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The changes in the Act will protect workers and the public from secondhand e-cigarette aerosol in indoor workplaces and public places. The US Surgeon General has stated that e-cigarette aerosol is not harmless. The e-liquid in most e-cigarettes contains nicotine, the same addictive drug that is in regular cigarettes, cigars, hookah, and other tobacco products. 


E-cigarette aerosol also contains:

  • ultrafine particles that can be inhaled deep into the lungs

  • flavorants such as diacetyl, a chemical linked to serious lung disease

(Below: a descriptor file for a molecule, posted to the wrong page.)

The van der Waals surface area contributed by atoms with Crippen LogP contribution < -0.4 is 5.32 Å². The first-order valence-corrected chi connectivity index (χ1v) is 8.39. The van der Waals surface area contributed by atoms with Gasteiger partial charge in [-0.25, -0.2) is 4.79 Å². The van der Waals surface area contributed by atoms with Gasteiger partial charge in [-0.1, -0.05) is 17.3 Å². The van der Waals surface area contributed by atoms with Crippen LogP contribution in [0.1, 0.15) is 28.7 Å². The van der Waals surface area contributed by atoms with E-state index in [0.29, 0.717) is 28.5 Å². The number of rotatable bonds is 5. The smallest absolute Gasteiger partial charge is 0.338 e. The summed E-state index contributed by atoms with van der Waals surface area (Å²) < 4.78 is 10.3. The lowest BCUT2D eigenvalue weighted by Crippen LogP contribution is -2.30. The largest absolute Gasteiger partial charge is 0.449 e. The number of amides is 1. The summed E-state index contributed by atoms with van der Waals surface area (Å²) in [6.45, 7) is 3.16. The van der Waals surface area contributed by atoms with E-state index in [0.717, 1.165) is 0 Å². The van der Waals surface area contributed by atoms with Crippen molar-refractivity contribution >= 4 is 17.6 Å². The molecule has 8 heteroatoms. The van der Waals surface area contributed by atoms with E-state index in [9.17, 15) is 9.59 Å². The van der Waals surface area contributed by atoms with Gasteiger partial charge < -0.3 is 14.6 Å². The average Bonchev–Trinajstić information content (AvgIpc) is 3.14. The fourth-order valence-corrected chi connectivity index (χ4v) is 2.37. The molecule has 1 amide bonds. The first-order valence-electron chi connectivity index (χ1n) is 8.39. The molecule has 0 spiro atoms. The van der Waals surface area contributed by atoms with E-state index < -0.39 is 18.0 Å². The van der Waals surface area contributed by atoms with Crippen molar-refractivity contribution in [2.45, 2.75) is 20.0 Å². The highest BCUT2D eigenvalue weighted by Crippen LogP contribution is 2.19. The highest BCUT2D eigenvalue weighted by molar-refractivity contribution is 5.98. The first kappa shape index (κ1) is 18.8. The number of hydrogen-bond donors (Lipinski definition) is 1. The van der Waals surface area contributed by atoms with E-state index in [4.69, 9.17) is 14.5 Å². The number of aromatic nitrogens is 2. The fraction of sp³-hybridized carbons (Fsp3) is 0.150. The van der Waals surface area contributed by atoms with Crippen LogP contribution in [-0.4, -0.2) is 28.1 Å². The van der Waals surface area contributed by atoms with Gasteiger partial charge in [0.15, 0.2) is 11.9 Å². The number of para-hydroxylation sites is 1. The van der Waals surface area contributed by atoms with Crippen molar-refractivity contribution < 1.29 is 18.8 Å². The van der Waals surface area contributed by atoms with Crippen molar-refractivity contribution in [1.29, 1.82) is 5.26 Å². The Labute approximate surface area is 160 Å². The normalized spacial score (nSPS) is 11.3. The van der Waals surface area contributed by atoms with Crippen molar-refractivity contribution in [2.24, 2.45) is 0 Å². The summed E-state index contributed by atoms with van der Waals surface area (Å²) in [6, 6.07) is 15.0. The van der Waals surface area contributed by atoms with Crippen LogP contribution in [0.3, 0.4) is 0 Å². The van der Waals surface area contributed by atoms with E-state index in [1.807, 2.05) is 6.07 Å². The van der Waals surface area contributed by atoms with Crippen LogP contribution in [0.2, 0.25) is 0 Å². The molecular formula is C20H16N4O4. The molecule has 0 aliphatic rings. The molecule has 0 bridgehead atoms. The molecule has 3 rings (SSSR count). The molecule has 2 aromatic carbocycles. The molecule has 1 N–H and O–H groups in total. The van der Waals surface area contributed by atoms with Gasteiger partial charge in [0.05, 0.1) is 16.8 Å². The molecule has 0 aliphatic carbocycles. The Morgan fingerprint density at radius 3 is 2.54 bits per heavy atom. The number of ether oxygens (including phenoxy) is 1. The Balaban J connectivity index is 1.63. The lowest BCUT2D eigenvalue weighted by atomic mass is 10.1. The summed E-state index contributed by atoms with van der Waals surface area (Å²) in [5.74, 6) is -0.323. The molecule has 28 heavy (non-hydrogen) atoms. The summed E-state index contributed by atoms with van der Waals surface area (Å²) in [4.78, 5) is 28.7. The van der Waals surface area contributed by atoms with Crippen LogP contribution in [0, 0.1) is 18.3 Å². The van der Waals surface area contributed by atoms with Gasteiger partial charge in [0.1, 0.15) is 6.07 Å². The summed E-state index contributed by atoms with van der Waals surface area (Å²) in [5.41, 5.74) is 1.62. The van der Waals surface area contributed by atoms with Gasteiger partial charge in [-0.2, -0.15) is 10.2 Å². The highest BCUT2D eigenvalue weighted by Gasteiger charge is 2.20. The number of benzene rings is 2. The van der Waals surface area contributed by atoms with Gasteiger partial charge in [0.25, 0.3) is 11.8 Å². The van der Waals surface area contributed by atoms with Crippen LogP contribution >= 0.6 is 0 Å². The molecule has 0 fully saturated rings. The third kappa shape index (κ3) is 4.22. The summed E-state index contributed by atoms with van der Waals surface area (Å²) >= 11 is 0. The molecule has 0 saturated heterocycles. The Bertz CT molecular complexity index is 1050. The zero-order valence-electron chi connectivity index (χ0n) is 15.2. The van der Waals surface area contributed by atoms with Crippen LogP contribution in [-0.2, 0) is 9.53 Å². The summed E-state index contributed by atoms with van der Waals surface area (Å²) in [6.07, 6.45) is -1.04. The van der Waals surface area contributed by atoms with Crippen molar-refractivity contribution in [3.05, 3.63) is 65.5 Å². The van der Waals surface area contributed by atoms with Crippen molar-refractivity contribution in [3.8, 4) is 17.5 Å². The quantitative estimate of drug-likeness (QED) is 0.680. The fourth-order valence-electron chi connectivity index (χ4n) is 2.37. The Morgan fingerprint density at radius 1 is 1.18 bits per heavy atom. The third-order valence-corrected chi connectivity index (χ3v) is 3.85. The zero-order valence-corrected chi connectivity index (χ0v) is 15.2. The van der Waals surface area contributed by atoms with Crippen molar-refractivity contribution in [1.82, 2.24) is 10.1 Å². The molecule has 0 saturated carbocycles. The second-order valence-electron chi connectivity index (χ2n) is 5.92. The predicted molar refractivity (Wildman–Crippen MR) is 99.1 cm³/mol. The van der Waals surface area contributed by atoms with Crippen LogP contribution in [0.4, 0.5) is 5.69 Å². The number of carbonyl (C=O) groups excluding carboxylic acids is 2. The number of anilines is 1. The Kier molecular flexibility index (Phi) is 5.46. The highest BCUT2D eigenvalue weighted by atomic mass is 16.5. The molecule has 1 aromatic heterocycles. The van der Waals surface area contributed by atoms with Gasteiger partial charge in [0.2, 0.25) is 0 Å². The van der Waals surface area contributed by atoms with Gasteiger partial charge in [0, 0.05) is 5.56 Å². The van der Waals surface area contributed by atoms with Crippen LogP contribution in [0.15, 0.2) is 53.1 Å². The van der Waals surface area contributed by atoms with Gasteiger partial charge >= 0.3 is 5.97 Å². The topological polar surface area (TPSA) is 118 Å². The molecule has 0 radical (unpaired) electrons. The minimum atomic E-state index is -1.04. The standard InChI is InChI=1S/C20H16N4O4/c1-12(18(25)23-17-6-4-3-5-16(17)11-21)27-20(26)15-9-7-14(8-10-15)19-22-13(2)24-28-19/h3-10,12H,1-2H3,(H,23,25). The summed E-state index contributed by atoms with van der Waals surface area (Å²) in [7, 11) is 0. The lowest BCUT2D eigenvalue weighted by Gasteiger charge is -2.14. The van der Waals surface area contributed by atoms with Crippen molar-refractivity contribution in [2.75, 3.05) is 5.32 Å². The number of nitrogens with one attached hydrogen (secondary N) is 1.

• volatile organic compounds

  • heavy metals, such as nickel, tin, and lead


In addition to potential health dangers, e-cigarette use in public risks
re-normalizing smoking behaviors that can influence youth.


Prohibiting e-cigarette use in public is a recommended strategy for decreasing youth e-cigarette use.

The changes in the Act will also protect workers and the public from secondhand smoke and e-cigarette aerosol in additional locations not previously covered by the Act, such as hotel ballrooms and conference rooms, hired limousines, and more.

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